Preparing Yourself for Medicare Open Enrollment

Every day, an average of 10,000 Americans will become eligible for Medicare as they turn 65 — and face a complex new set of health care decisions. If you’re among them, you may feel perplexed about what you need to do about Medicare and when. And, if you do, you are not alone. In fact, of people age 47 to 64, 56% say they know little or almost nothing about Medicare, according to this Bankers Life and Casualty survey.

With the
2016 Medicare Open Enrollment season starting on Thursday, October 15 (and going until December 7), now is a good time to gain an understanding about your Medicare options, so you can choose the 2016 coverage that’s right for you. To assist you in your decision-making, below are some considerations about Medicare, and some mistakes to avoid when enrolling in Medicare (these mistakes could cost you thousands!)
  1. Misunderstanding enrollment periods: You may have read about “open enrollment” and gotten the idea that this is the only time you can sign up for Medicare. Not true! In Medicare, open enrollment (Oct. 15 to Dec. 7 each year) is only for people who are already in the program and want to change their coverage for the following year. If you’re coming into Medicare for the first time, you get your own enrollment period — either around the time you turn 65, or throughout the time you have health coverage from your own or your spouse’s employment and for up to eight months after it ends. So if you miss your personal deadlines because you’re waiting for open enrollment, you risk delayed coverage and permanent late penalties. (Note: Different enrollment periods apply in some other situations, including when people qualify for Medicare due to disability.)
  2. Don’t count on receiving a notice from the government reminding you to sign up. Only people who already receive Social Security benefits get a Medicare reminder and become enrolled automatically. Everyone else must initiate the process with the Social Security Administration (the parent agency of Medicare) by making a phone call (800-772-1213), visiting a local Social Security office, or applying online on Social Security’s website.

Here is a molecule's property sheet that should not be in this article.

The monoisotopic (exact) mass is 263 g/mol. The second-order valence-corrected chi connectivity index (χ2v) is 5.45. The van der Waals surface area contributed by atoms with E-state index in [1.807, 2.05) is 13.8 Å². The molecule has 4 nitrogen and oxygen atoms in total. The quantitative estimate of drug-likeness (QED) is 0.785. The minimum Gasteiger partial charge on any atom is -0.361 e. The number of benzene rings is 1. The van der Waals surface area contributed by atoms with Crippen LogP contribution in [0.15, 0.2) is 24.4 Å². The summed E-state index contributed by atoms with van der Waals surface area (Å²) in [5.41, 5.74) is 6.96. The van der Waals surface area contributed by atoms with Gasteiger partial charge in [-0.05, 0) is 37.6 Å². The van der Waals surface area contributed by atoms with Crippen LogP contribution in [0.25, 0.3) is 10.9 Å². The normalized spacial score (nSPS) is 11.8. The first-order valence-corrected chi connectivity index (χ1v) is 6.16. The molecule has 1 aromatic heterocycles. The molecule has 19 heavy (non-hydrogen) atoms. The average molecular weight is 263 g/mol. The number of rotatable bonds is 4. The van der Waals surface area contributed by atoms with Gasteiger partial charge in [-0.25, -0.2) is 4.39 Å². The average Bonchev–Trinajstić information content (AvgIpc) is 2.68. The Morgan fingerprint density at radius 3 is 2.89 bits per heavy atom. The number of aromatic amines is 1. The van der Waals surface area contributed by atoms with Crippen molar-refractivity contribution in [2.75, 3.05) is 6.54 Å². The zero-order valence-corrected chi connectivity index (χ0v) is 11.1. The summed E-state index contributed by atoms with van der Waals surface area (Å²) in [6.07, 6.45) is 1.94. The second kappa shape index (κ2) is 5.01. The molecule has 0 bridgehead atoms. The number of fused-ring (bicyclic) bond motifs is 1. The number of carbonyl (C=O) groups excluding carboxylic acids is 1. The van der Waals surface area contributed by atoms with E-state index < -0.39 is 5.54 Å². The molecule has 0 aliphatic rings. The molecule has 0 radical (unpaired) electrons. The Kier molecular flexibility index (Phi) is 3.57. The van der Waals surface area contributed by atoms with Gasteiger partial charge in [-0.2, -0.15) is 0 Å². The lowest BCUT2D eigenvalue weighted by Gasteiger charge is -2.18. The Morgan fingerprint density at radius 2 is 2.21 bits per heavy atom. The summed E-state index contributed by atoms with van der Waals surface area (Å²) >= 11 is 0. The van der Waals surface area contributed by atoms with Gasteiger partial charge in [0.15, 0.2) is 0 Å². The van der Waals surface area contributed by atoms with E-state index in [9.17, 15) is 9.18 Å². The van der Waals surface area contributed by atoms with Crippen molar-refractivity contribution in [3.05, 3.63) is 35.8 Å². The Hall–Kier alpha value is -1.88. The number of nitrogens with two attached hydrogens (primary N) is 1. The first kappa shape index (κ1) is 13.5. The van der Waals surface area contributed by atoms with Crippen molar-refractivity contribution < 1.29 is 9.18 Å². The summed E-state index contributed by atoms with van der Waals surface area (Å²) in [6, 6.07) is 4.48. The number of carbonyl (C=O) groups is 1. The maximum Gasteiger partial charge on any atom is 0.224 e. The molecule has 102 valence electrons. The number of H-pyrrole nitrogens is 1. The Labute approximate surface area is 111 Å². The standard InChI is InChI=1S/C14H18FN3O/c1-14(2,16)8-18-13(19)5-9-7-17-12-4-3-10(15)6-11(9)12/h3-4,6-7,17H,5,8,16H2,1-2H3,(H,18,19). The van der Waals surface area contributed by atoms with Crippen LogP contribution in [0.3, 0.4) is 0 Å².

3. You can enroll in Medicare as early as three months before your 65th birthday, and should definitely sign up no later than three months after your 65th birthday to avoid penalties.
  4. If you enroll in Medicare after 65, you’ll likely be charged 10% more for your Medicare Part B premiums for every 12-month period you were eligible for the coverage but went without it.
  5. If you decide to stay with your current plan, there is no further action required to renew it. Remember that if you don’t use this window of opportunity, you cannot make any changes to your coverage before October of next year.
  6. Keep in mind that Medicare isn’t part of the Health Insurance Marketplace established by the Affordable Care Act (also known as Obamacare), so you don’t have to replace your Medicare coverage with Marketplace coverage. No matter how you get Medicare, you’ll still have the same benefits and security you have now. The Affordable Care Act  won’t require you to make any changes. 
It’s important to know that Medicare plans can change from year to year, as can your health and budget needs. Understanding your options will help you make informed and confident decisions about your health care coverage. There are many resources available to help you do so, including the government’s site.